The New Yorker published a 14,619-word story by political writer Ryan Lizza that paints an unfaltering picture of Sen. Obama.
From Smerconish's column:
The Barack Obama who was elected to the Illinois state senate, ran for a U.S. House seat unsuccessfully, and ultimately won a seat in the U.S. Senate was willing to get his hands dirty in the street politics of Chicago and mold his views to suit his ever-changing career milestones. When Obama decided to run for state senate in 1995, he turned to Toni Preckwinkle, who was then his alderman. Preckwinkle supported Obama in that bid, again in his failed U.S. House bid, and in his race for the U.S. Senate. Preckwinkle is now "disenchanted" with Obama, according to the article: "In retrospect, I think he saw the positions he held as stepping-stones to other things and therefore approached his public life differently than other people might have."Read the full column, "The real story behind the cover," at the newspaper's Web site.
There are other details the Obama campaign will not be anxious to see re-aired. Like the campaign event hosted by Bill Ayers and Bernadine Dohrn, former leaders of the Weathermen, the group that once bombed the Pentagon. Or that Obama attended the Rev. Louis Farrakhan's Million Man March in 1995. Maybe the image of him getting his opponents for state senate knocked off the ballot - or his dining and vacationing with now-convicted developer Tony Rezko - will come as a surprise to those who see him as different from most politicians.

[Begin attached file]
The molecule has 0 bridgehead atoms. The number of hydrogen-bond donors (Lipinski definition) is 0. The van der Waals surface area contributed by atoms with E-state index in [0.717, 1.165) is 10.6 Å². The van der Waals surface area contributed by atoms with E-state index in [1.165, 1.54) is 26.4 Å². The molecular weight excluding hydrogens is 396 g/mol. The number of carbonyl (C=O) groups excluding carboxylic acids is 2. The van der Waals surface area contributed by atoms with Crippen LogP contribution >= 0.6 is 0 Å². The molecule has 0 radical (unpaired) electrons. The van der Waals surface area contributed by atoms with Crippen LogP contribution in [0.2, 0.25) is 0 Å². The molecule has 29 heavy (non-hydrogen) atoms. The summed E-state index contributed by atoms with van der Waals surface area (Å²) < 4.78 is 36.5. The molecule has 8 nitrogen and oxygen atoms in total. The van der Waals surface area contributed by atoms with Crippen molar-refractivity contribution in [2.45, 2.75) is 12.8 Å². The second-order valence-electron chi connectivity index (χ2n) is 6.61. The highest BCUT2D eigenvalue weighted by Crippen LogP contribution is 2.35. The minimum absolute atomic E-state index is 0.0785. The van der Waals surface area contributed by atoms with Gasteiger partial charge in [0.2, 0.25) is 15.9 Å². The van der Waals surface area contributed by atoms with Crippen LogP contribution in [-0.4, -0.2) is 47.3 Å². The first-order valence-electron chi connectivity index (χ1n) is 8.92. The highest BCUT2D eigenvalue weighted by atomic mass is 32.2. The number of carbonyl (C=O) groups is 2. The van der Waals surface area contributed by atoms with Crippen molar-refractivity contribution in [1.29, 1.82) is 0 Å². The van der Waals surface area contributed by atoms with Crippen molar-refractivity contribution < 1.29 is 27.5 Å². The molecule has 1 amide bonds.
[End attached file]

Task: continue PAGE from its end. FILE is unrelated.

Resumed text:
Maybe his comments in the Hyde Park Herald eight days after 9/11, wherein he recommended engaging in the difficult task of understanding the sources of such madness, will become a newfound liability: "The essence of this tragedy . . . most often . . . grows out of a climate of poverty and ignorance, helplessness and despair." Such a reflection may not play so well in Middle America.
"Perhaps the greatest misconception about Barack Obama is that he is some sort of antiestablishment revolutionary," Lizza writes, in a profile far too few people will now read, having had attention diverted by a clever cover and the resulting furor.
Do you get the feeling the Obama camp knew about the article and made such a big stink about the cover illustration to draw attention from the skeletons in Obama's closet?